Is it Really a Good Idea to put one Gas Pipeline near an Old Nuclear Power Plant and another Next to a Major Art Museum?

Friday, April 17, 2015
Indian Point Nuclear Plant (photo: Wikipedia)

Two New York pipelines, one near a nuclear plant, the other terminating in the basement of a museum, have caused concern about the possibility of an accident.


Thirty miles north of Manhattan, a proposed gas pipeline would run near the Indian Point Energy Center (IPEC), a nuclear power plant in operation since 1973. If that line were to leak and subsequently explode, the blast could trigger a nuclear catastrophe.


The new pipeline would be part of the existing 1,129-mile Algonquin Pipeline that runs from Texas to Beverly, Massachusetts. The owner, Spectra Energy, wants to build a new section, called “The Algonquin Incremental Market Project,” to handle more gas.


One engineer with years of experience in nuclear safety is concerned about the pipeline’s placement. “I’ve had over 45 years of nuclear experience and [experience in] safety issues,” Paul Blanch told Truthout. “I have never seen [a situation] that essentially puts 20 million residents at risk, plus the entire economics of the United States by making a large area surrounding Indian Point uninhabitable for generations. I’m not an alarmist and haven’t been known as an alarmist, but the possibility of a gas line interacting with a plant could easily cause a Fukushima type of release.”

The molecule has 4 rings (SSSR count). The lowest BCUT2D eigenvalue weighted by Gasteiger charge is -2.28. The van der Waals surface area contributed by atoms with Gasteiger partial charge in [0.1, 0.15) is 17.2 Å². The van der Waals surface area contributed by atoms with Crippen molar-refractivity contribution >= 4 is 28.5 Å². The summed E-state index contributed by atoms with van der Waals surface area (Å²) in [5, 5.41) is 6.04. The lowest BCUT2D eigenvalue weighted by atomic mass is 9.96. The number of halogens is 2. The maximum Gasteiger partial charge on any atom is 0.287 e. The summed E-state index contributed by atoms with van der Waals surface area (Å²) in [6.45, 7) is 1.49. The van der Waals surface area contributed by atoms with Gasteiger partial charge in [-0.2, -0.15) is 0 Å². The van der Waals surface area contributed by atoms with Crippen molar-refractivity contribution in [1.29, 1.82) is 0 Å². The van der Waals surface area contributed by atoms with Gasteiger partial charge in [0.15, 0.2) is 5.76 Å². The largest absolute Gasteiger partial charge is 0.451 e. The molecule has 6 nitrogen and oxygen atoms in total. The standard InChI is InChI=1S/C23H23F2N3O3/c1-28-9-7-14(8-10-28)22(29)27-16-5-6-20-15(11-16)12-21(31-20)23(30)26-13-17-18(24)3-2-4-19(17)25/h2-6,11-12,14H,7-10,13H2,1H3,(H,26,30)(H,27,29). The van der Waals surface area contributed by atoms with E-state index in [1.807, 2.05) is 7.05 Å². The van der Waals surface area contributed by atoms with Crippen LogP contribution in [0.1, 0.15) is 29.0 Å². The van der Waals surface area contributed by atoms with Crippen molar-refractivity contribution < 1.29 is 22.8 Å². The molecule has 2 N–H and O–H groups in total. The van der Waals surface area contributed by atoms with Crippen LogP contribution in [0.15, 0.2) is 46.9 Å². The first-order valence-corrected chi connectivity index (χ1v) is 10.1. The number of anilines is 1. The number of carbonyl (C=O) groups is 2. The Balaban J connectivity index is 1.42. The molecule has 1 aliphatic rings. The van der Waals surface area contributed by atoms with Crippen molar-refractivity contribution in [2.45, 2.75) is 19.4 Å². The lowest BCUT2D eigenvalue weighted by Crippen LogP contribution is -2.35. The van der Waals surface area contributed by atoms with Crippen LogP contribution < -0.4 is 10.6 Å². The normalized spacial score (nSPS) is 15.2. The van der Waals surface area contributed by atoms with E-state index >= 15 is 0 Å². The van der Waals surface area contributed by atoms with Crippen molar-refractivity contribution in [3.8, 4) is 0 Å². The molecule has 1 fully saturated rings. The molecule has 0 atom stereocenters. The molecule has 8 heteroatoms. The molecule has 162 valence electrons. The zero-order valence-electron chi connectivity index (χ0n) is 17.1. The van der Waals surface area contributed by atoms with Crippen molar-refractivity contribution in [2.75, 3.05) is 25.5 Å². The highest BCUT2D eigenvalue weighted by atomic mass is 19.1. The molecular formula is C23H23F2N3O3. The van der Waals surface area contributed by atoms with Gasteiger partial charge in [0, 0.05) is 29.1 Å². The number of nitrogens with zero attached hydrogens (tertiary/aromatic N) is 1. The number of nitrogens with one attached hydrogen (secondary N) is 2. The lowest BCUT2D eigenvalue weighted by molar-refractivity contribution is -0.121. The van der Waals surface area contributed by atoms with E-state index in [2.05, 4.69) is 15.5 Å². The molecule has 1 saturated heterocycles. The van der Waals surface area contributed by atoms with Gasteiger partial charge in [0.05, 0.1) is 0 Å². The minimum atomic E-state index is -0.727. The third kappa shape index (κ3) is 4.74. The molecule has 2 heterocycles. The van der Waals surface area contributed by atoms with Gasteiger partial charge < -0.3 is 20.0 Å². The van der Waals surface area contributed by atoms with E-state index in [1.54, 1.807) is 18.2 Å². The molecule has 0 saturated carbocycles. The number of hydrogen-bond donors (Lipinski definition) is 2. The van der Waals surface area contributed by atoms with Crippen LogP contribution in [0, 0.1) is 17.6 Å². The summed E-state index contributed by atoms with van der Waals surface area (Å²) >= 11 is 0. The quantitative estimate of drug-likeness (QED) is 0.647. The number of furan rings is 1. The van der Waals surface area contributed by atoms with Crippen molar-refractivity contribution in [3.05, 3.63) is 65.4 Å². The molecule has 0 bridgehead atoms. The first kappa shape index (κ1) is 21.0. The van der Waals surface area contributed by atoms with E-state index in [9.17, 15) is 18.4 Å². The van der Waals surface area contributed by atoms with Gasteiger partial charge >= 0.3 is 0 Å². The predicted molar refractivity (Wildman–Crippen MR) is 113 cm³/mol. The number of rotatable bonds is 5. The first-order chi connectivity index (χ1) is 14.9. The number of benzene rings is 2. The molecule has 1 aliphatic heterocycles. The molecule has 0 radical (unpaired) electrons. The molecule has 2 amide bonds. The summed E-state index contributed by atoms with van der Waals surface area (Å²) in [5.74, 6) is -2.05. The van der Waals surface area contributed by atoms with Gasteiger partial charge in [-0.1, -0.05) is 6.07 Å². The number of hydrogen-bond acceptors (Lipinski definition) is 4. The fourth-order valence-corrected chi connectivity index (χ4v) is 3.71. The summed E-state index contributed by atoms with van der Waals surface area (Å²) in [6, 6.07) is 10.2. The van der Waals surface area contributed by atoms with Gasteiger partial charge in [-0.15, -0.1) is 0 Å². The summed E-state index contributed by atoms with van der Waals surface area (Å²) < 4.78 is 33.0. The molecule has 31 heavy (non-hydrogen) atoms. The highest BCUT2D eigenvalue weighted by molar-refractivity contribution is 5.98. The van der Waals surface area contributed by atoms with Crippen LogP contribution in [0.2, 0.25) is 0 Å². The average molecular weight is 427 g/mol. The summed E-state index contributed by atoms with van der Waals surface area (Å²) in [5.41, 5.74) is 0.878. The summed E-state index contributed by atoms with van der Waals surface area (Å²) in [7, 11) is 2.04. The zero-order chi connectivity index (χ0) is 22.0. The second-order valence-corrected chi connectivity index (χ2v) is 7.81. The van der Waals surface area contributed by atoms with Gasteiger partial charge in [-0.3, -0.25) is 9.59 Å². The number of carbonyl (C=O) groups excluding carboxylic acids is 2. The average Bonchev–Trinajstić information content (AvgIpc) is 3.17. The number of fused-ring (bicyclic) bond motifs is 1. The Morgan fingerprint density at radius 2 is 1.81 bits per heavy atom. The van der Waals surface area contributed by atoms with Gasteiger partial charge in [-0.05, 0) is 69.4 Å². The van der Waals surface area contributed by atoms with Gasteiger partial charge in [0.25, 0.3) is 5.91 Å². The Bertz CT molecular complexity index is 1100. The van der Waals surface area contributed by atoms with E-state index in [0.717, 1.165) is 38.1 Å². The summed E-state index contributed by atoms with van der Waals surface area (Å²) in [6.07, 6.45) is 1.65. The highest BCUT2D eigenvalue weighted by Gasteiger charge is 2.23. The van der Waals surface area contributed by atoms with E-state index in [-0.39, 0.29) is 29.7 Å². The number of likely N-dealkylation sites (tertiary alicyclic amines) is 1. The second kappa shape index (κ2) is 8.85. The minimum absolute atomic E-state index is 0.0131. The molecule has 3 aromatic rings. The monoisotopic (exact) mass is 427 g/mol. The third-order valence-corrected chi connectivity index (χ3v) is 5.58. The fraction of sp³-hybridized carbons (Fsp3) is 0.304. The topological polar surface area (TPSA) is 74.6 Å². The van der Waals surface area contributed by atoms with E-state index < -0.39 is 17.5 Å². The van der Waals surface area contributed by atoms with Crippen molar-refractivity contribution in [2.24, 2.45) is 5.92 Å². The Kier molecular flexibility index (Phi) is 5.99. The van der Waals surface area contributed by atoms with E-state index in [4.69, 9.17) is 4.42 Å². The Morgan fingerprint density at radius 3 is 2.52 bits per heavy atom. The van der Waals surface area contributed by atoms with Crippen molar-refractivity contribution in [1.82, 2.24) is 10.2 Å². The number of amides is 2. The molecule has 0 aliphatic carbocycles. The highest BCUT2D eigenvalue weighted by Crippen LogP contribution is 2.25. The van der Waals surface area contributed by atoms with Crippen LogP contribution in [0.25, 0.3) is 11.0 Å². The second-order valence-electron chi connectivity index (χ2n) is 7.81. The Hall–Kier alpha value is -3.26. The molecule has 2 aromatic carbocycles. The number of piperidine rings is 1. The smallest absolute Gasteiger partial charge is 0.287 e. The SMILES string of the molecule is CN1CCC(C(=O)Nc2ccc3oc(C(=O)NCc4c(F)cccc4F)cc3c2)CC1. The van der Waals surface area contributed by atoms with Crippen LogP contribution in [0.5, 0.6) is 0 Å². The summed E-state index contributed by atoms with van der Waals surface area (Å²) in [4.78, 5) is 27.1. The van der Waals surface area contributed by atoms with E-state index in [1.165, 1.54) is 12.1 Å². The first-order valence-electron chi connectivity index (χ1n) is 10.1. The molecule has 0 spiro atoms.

Spectra is mired in a similar controversy in the middle of New York City, where the Whitney Museum of American Art will open soon. The new museum, located in the meatpacking district, is adjacent to a natural gas pipeline owned by Spectra that began operating two years ago. The pipeline that stretches from New Jersey, under the Hudson River and across the West Side Highway, according to The New York Times. It connects with the city’s gas grid in a vault under the Whitney.

-Noel Brinkerhoff, Steve Straehley


To Learn More:

Doing the Unthinkable: Giant Gas Pipeline to Flank a New York Nuclear Power Plant (by Ellen Cantarow, Truthout)

Before Its Opening, the Whitney Museum Faces a Protest (by Melena Ryzik, New York Times)

Court Orders Nuclear Regulatory Commission to Explain Why it Exempted Indian Point Reactor from Fire Safety Regulations (by Noel Brinkerhoff, AllGov)


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